It took me years to write, won't you take a look?
One must wonder, I should think, why anyone would want to write support material for After Effects. There can't be that much money in this niche market. Is it ego gratification? A misguided desire to kick start the slow of mind, the dull, the exhausted? Perhaps a need to guide those who find AE intimidating or who are incapable of finding their own inspiration?
Even if one is guided solely by the humanitarian desire to help the millions of AE neophytes past the install screens, one leaves oneself wide open to the unforgiving scrutiny of a huge user base. The old-timers include individuals whose experience and skills may transcend the author's. There are those users whose mental storage cups runneth over with ultra-cool ideas who lack the luxury of time to finely tune their work; we schmucks who grudgingly accept that "it will have to do" because our patience simply ran out. People like me who want to find the Ultimate AE Guide.
While we're asking rhetorical questions, what makes someone like me write a review of something I could never accomplish myself? Do I hope to have an impact on the future of the genre? Do I hope to be quoted on the dust jacket of Angie's next volume, "Bride of Creative After Effects 5.5"?
None of the above.
Her friends are all aboard
While Angie Taylor is the author, she was not working alone. Angie assembled a competent and inspiring crew of assistants. They don't get credit on the cover so here are their names: Paul Tuersley, Maia Sanders and Fred Lewis.
Try thinking more if just for your own sake
Angie and her crew have included a section on how to plan your After Effects projects. Chapter 3, "The Brief," is only 10 pages long but it is crammed with advice on how to manage the creative process and maintain good client relations. Beginners will benefit from seeing how a professional effects house handles its projects and anyone who has been in the business for a few years will appreciate the insights into another shop's methods.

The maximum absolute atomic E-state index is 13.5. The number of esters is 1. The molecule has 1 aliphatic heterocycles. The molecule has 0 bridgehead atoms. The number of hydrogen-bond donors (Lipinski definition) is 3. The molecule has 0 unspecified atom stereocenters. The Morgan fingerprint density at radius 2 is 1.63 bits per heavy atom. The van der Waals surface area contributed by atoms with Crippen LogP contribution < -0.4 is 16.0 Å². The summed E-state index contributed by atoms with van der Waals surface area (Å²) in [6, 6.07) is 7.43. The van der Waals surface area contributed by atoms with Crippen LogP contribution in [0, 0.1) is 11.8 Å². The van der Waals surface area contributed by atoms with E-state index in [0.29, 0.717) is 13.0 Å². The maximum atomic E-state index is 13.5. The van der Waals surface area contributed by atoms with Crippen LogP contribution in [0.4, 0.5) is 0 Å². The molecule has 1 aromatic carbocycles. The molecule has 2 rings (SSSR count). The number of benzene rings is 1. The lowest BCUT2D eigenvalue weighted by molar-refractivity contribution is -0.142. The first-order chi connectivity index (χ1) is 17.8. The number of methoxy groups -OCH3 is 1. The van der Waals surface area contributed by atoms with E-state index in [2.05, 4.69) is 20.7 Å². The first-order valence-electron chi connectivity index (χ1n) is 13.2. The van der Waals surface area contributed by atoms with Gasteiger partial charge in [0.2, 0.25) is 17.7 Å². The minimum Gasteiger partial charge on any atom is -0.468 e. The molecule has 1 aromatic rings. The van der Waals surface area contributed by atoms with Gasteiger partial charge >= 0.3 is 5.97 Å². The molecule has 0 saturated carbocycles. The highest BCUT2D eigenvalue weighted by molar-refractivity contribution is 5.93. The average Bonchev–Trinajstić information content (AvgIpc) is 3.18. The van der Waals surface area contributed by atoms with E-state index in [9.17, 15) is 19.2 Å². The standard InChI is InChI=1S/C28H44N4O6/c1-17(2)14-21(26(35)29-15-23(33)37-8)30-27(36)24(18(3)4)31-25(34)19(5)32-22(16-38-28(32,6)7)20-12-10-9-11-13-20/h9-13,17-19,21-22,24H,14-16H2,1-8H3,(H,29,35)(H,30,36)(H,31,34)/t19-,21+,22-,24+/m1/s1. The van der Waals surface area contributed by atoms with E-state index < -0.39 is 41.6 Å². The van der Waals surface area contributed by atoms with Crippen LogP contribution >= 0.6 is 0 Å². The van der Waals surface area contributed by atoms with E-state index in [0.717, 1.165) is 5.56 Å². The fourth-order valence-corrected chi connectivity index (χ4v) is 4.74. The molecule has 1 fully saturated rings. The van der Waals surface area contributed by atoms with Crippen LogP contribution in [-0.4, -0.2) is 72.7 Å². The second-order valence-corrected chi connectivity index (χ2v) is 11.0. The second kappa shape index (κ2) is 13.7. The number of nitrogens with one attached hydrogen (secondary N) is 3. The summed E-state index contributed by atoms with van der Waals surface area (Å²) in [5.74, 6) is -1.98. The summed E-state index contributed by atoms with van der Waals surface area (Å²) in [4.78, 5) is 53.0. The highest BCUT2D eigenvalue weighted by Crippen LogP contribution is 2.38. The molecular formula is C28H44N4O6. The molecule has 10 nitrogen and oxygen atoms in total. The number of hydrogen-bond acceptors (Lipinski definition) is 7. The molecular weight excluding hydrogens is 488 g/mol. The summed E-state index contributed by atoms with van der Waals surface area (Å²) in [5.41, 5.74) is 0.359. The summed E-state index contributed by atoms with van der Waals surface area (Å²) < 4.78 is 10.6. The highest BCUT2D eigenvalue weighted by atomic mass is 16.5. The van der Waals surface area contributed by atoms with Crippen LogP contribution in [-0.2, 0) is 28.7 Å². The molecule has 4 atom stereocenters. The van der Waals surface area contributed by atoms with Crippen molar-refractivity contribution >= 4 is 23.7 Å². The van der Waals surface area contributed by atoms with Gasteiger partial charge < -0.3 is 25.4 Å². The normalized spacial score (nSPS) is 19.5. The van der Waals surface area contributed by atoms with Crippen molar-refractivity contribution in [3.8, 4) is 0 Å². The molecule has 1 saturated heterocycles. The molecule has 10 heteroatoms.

Gather round, all you clowns
Flash is unquestionably cool but how many Flash clips do YOU wait for and then actually watch? How many Flash clips do you dismiss with a disgusted click of the mouse because they are just so-o-o lame? Let us assume for a moment an example of truly excellent animation can stand on its own and, in fact, can be recognized as excellent by almost anyone. What is it that separates good animation from that which merely attracts the eye? What separates it and from the base or unimaginably tedious? Just my opinion, of course, but as an avid visual content consumer, I think the distinquishing characteristic of good animation is the animator's acquaintance with his or her filmic tradition. Animators have been working with stop-action film for almost one hundred years. Animation has a rich history and a highly refined craft. Is it an art form? You betcha. Can anyone launch an "animation" application and suddenly be an "animator"? No freakin' way.
Chapter 8, "Animation" is sparse at 20 pages but includes enough history and essentials to give beginners an appreciation for what has come before. Animation fundamentals like anticipation, stretch and squash, exaggeration, and follow-through will be familiar to anyone who went to film school or who spent their early careers in analog video production. Add a bit of reflection on the dramatic conventions of timing, climax, and comic relief and Taylor fills a hole.